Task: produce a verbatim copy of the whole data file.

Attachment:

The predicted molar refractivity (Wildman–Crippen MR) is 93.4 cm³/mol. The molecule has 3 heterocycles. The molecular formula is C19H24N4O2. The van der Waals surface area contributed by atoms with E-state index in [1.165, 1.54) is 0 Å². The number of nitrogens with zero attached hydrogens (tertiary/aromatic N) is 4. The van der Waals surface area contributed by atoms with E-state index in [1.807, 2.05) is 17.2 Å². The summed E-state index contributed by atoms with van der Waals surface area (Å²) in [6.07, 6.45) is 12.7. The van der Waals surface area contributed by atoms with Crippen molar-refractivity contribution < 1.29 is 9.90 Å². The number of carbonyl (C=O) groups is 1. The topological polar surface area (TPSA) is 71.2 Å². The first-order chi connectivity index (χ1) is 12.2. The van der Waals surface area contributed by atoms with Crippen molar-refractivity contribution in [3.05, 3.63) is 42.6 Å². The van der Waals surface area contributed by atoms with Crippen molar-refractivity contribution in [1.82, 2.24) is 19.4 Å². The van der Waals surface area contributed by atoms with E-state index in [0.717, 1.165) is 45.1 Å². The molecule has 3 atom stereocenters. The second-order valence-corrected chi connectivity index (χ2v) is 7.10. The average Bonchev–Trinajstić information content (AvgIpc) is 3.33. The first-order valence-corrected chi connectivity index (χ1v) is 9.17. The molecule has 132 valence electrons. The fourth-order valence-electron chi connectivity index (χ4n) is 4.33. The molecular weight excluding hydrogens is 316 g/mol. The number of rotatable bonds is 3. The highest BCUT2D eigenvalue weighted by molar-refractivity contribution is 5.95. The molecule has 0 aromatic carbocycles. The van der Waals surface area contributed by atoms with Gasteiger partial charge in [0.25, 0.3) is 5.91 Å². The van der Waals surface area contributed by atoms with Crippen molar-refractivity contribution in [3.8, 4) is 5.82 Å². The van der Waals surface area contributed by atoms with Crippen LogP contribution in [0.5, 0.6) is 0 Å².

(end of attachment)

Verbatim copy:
The predicted molar refractivity (Wildman–Crippen MR) is 93.4 cm³/mol. The molecule has 3 heterocycles. The molecular formula is C19H24N4O2. The van der Waals surface area contributed by atoms with E-state index in [1.165, 1.54) is 0 Å². The number of nitrogens with zero attached hydrogens (tertiary/aromatic N) is 4. The van der Waals surface area contributed by atoms with E-state index in [1.807, 2.05) is 17.2 Å². The summed E-state index contributed by atoms with van der Waals surface area (Å²) in [6.07, 6.45) is 12.7. The van der Waals surface area contributed by atoms with Crippen molar-refractivity contribution < 1.29 is 9.90 Å². The number of carbonyl (C=O) groups is 1. The topological polar surface area (TPSA) is 71.2 Å². The first-order chi connectivity index (χ1) is 12.2. The van der Waals surface area contributed by atoms with Crippen molar-refractivity contribution in [3.05, 3.63) is 42.6 Å². The van der Waals surface area contributed by atoms with Crippen molar-refractivity contribution in [1.82, 2.24) is 19.4 Å². The van der Waals surface area contributed by atoms with E-state index in [0.717, 1.165) is 45.1 Å². The molecule has 3 atom stereocenters. The second-order valence-corrected chi connectivity index (χ2v) is 7.10. The average Bonchev–Trinajstić information content (AvgIpc) is 3.33. The first-order valence-corrected chi connectivity index (χ1v) is 9.17. The molecule has 132 valence electrons. The fourth-order valence-electron chi connectivity index (χ4n) is 4.33. The molecular weight excluding hydrogens is 316 g/mol. The number of rotatable bonds is 3. The highest BCUT2D eigenvalue weighted by molar-refractivity contribution is 5.95. The molecule has 0 aromatic carbocycles. The van der Waals surface area contributed by atoms with Gasteiger partial charge in [0.25, 0.3) is 5.91 Å². The van der Waals surface area contributed by atoms with Crippen molar-refractivity contribution in [3.8, 4) is 5.82 Å². The van der Waals surface area contributed by atoms with Crippen LogP contribution in [0.5, 0.6) is 0 Å².